Godonomics

Godonomics


Getting Out of Debt Before It Overwhelms You

posted by chadhovind

Consumer debt is like a cancer.  Consumer debt is like termites. They are working their pain beyond the notice of the outside world. While they eat away at the infrastructure of our bodies and homes, we often go about life unaware.

I sat with friends recently who received the news they have cancer.  They were devastated.  Crushed.

“How could I be dying? I feel fine. ”

They wrestled with the emotions of anger, grief, loss, and hopelessness. They wondered why none of their annual checkups had caught the problem until it was in stage 4.   We prayed together. We grieved together.

I have two friends who had to go bankrupt in the past three years. Both of them were very close friends who seemed successful, healthy, and smart on the surface…and they were, but under the surface of their lives was a cancer.  It had been growing for some time.  The cancer of consumer debt.

Productive Debt is the type of debt used to invest in something “productive” (something that produces income) like a small business, a machine to make your work more productive, etc.  This type of debt is risky, but has the potential to pay for itself and more…   Consumer debt is all about Consumption. It’s that car that is worth less every year. It’s the Christmas gifts you bought last year (that you are still paying for). It’s the bills for going out to eat last month that you are still paying on.   That is consumer debt.   Like a cancer, it grows. If you don’t have an intentional plan to pay far, far, far more than the minimum payment, the principle will grow. The interest rate will grow.  Then paying the “minimum” balance will grow.  When you merely pay off the interest, but not the principle, you are in trouble.  Until you attack the cancer at the core, the principle, you will not stop the spread. Therefore, if you wait until your consumer debt is in “Stage 4,”  you may be spending more and more monthly to simply service the debt. That’s financial speaking for merely paying off the interest payments.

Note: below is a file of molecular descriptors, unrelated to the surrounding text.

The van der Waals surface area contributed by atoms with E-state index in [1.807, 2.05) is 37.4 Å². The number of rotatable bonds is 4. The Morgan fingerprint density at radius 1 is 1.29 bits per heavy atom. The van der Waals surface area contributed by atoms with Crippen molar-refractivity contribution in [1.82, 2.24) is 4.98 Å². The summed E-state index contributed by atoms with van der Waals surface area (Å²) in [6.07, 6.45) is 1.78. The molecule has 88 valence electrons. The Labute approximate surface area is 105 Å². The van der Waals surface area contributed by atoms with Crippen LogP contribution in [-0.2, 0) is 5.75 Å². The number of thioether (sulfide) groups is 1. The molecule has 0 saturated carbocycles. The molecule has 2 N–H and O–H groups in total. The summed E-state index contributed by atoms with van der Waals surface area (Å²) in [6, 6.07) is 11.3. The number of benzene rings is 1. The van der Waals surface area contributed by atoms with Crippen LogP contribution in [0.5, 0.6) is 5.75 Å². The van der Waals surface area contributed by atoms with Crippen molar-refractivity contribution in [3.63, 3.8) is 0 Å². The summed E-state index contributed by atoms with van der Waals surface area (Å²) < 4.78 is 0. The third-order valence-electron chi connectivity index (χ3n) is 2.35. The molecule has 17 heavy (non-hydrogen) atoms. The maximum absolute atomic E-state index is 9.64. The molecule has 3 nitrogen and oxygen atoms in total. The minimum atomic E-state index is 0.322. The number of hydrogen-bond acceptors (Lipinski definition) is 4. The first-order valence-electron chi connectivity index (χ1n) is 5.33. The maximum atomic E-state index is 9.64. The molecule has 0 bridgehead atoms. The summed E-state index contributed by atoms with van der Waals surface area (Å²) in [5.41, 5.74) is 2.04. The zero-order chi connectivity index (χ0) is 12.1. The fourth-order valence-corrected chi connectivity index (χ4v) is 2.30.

You may feel overwhelmed. It may feel more like an elephant on your chest than a cancer in your checkbook. How do you eat an elephant? One bite at a time. Begin by freeing up income.  Sell stuff in the attic, the basement, etc. Have a garage sale. Take out a part time job. Get more income. Then aim the income at the credit card with the lowest balance.  Make a plan to pay it off in less than a year. Take all extra income and attack with full force.  Each month as you see the balance go down, celebrate and use that emotion to stay the course. Sell more unused stuff. Keep the part time job.  Once that card is paid off, take all the money that was “servicing the first card” and aim it at the second.  (After you cut up the first card and never use it again.)  Here are some Scriptures to meditate on as you crawl toward freedom.

What Does The Bible Say About Debt?

The borrower is slave to the lender. When you are in debt to another, you enter into a slave/master relationship with your creditor. (Proverbs 22:7) You can get out, so work your way to freedom.

God wants us to lend to others. Obviously, this is difficult if you don’t have anything to lend (Deuteronomy 15:6, 28:12, Matthew 5:42). The goal is to get to the place you can give and lend to others to bless them. Your hard work now can result in blessing many in the next chapter.